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Remote access to DVRs

Discussion in 'DIRECTV Connected Home' started by rbpeirce, Aug 8, 2013.

  1. Aug 8, 2013 #1 of 11
    rbpeirce

    rbpeirce Godfather

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    I am contemplating service at two locations with a lot of overlap in what is recorded. I want to be able to delete recordings and possibly season passes in one location from the other.

    I have used the DTV web site to add recordings but is there a way to remotely access your DVRs to remove recordings or to change season passes?
     
  2. Aug 8, 2013 #2 of 11
    The Merg

    The Merg 1*

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    I am contemplating service at two locations with a lot of overlap in what is recorded. I want to be able to delete recordings and possibly season passes in one location from the other.

    I have used the DTV web site to add recordings but is there a way to remotely access your DVRs to remove recordings or to change season passes?


    You cannot remotely update/edit season passes. If you have Whole Home service turned on, you can remotely delete a recording on one DVR while watching from another receiver. Unfortunately, there is no way to manage your PlayList and Series List from a remote location.


    - Merg

    Sent from my iPad using DBSTalk mobile app
     
  3. Aug 8, 2013 #3 of 11
    harsh

    harsh Beware the Attack Basset

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    Place shifting devices are probably your best bet for getting remote control over distant equipment.
     
  4. Aug 8, 2013 #4 of 11
    rbpeirce

    rbpeirce Godfather

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    Generally I spend two weeks a month in each location so I guess it will be easy enough to delete what I have already watched when I get there. I'll have to keep some kind of record. Still, it would be nice to have remote access to your recordings.
     
  5. Aug 8, 2013 #5 of 11
    inkahauts

    inkahauts Well-Known Member

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    Generally I spend two weeks a month in each location so I guess it will be easy enough to delete what I have already watched when I get there. I'll have to keep some kind of record. Still, it would be nice to have remote access to your recordings.


    I have wanted this for ages.

    A sling box or the like (Belkin has a cheaper version which would likely do great for this) would be your best bet.
     
  6. Aug 8, 2013 #6 of 11
    rbpeirce

    rbpeirce Godfather

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    I'm not familiar with sling box. How would that solve this problem?
     
  7. Aug 8, 2013 #7 of 11
    harsh

    harsh Beware the Attack Basset

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    Place shifting devices give you both a video stream (with sound) from a remote location as well as the ability to operate the remote receiver via IR remote control. The Sling Box and similar have an on-screen remote control that allows you to blast IR signals to the connected device to change channels and fiddle with the menus as if you were sitting in front of it.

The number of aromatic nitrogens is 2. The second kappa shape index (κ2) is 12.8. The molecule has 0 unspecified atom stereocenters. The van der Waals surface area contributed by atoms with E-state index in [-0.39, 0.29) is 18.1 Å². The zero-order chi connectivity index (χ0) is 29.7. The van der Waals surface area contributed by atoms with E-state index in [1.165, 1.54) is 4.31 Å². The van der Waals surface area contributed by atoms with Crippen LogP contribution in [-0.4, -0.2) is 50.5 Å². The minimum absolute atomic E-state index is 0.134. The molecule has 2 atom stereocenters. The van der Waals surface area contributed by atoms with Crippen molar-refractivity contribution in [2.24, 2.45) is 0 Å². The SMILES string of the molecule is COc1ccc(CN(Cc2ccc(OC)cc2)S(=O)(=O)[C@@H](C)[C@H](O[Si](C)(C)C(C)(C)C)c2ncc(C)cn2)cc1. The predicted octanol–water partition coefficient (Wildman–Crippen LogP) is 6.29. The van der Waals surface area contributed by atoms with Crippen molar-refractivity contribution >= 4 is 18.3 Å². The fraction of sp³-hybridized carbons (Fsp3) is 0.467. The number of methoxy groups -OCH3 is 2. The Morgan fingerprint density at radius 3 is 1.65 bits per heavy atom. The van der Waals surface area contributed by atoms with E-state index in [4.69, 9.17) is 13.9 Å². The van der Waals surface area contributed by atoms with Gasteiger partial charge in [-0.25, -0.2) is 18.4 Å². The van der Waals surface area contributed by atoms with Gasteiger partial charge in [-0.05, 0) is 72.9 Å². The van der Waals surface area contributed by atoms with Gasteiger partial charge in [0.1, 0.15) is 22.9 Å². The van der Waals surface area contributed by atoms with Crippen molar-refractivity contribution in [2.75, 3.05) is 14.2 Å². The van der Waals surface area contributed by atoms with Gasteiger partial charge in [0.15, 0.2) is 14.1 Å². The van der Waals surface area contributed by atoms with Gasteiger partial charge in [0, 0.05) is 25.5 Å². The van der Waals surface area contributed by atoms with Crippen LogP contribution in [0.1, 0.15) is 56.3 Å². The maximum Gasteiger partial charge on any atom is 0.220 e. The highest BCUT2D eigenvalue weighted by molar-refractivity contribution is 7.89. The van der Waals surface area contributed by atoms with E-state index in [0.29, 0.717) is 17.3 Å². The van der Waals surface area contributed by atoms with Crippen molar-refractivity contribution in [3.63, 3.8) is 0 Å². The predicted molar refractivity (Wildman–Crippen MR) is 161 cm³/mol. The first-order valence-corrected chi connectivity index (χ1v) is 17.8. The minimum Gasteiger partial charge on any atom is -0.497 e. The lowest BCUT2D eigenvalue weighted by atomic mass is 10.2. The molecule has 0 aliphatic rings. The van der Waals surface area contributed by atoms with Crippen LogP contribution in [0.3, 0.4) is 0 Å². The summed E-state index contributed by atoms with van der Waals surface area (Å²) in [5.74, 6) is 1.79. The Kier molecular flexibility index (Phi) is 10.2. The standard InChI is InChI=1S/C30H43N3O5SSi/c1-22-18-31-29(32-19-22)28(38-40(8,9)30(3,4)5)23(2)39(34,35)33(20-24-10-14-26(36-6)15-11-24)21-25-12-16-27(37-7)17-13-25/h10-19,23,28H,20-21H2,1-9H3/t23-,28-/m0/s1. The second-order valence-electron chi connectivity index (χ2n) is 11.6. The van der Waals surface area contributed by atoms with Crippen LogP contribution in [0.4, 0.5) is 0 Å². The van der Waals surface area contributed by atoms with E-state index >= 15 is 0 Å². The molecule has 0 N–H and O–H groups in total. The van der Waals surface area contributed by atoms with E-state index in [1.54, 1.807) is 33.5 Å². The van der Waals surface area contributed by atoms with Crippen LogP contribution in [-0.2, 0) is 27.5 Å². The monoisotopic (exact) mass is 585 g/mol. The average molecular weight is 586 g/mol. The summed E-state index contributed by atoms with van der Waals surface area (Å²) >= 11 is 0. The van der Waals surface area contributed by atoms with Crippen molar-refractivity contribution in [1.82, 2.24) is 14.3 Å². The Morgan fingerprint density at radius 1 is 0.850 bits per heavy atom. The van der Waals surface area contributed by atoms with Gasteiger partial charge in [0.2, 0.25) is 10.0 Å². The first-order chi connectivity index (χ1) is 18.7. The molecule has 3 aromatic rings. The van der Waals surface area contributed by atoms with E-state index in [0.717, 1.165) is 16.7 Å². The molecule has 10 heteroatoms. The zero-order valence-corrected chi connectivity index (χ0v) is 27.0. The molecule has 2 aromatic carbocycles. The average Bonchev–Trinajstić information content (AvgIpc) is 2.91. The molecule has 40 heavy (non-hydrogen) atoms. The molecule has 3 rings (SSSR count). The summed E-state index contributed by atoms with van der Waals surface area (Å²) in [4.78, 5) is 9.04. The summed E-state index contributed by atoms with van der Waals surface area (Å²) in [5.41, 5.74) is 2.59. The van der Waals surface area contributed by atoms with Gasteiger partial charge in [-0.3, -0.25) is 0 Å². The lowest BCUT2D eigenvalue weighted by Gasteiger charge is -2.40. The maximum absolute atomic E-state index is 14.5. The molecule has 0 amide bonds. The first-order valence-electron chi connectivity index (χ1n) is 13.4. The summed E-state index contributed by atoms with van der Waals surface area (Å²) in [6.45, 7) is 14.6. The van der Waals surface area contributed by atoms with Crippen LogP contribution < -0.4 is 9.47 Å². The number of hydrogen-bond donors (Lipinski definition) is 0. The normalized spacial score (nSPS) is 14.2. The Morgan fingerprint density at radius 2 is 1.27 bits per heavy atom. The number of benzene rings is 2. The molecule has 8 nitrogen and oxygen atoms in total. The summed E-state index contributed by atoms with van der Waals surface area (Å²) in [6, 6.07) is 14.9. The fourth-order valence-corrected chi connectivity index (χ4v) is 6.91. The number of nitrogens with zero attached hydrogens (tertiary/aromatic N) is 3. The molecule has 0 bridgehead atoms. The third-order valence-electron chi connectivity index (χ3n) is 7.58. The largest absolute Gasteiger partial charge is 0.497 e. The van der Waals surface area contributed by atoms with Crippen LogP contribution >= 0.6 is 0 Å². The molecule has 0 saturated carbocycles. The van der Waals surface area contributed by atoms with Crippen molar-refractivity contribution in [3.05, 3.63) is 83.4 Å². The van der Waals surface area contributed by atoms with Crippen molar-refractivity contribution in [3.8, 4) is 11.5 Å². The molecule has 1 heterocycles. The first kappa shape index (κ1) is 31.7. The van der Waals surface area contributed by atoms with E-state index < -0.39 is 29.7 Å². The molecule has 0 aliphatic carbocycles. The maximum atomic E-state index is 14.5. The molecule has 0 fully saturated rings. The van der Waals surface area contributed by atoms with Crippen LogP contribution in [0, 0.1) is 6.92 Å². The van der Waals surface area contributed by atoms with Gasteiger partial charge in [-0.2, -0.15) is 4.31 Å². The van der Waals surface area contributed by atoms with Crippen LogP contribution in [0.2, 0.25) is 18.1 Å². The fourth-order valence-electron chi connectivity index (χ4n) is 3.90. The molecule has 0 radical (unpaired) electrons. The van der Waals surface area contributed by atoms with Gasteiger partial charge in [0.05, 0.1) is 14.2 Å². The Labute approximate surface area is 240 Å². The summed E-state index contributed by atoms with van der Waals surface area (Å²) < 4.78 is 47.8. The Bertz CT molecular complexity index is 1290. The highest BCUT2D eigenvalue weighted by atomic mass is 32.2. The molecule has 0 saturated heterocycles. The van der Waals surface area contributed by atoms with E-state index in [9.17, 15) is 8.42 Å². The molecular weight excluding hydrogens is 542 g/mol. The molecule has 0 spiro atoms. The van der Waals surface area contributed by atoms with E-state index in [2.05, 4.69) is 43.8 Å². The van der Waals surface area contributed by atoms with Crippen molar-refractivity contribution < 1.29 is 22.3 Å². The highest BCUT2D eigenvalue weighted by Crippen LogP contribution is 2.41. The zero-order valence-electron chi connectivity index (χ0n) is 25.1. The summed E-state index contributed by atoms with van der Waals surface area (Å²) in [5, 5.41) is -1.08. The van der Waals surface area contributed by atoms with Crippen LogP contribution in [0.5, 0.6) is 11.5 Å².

8. Aug 8, 2013 #8 of 11
    Joe166

    Joe166 AllStar

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    And the new SlingBox SL 500 is so much easier to set up and doesn't require an IR blaster. Much easier to operate. I have had every model of Slingbox and this is a great improvement. Besides, it is fun to be able to watch the local news and sports when I am on the road in my job. It will do everything you could do if you were home sitting on your sofa (assuming your slingbox is connected to the receiver in front of your sofa).
     
  9. Aug 8, 2013 #9 of 11
    rbpeirce

    rbpeirce Godfather

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    What sort of internet speed is required? I currently have a maximum of 1Mbps up and 3Mbps down. It is usually more like 2.8 and 0.7. HD videos over the internet usually pause with some frequency. I'm not sure how high I can go but I need to know how high I should go.

    Can this be directed to a TV or is it limited to laptops or smaller?

    Is this single user or multi-user? Specifically, in the current location I have three TVs and I will have the same in the second location. Often we will want to watch two different shows at the same time. This assumes it can even be directed to a TV.

    If it is single user, can you use dual sling boxes and how would you control them?
     
  10. carl6

    carl6 Moderator Staff Member DBSTalk Club

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    Slingbox SD should work with your uplink speed. The downlink speed wherever you are at remotely also matters, but typically anything approaching 1Mbps is more than sufficient. HD Sling takes more bandwidth (on both ends).

    Sling pretty much goes to your computer screen, although if your computer has video/hdmi output you could easily redirect to a TV.

    Sling is single user at a time, and if you are watching / controlling your receiver remotely, whoever is sitting in front of the box is seeing the same thing you are. It's like two people in the same room both holding a remote control. If you want/need to control more than one receiver remotely, you will need multiple devices.
     
  11. Laxguy

    Laxguy Honi Soit Qui Mal Y Pense.

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    I have exactly the same speeds, via ATT U-verse. I'd say it's pretty marginal for my desires. I've done a bit of slinging via GenieGo, a BB game that my GF and I wanted to watch, and it did the job on my iPhone but was not pretty.
     

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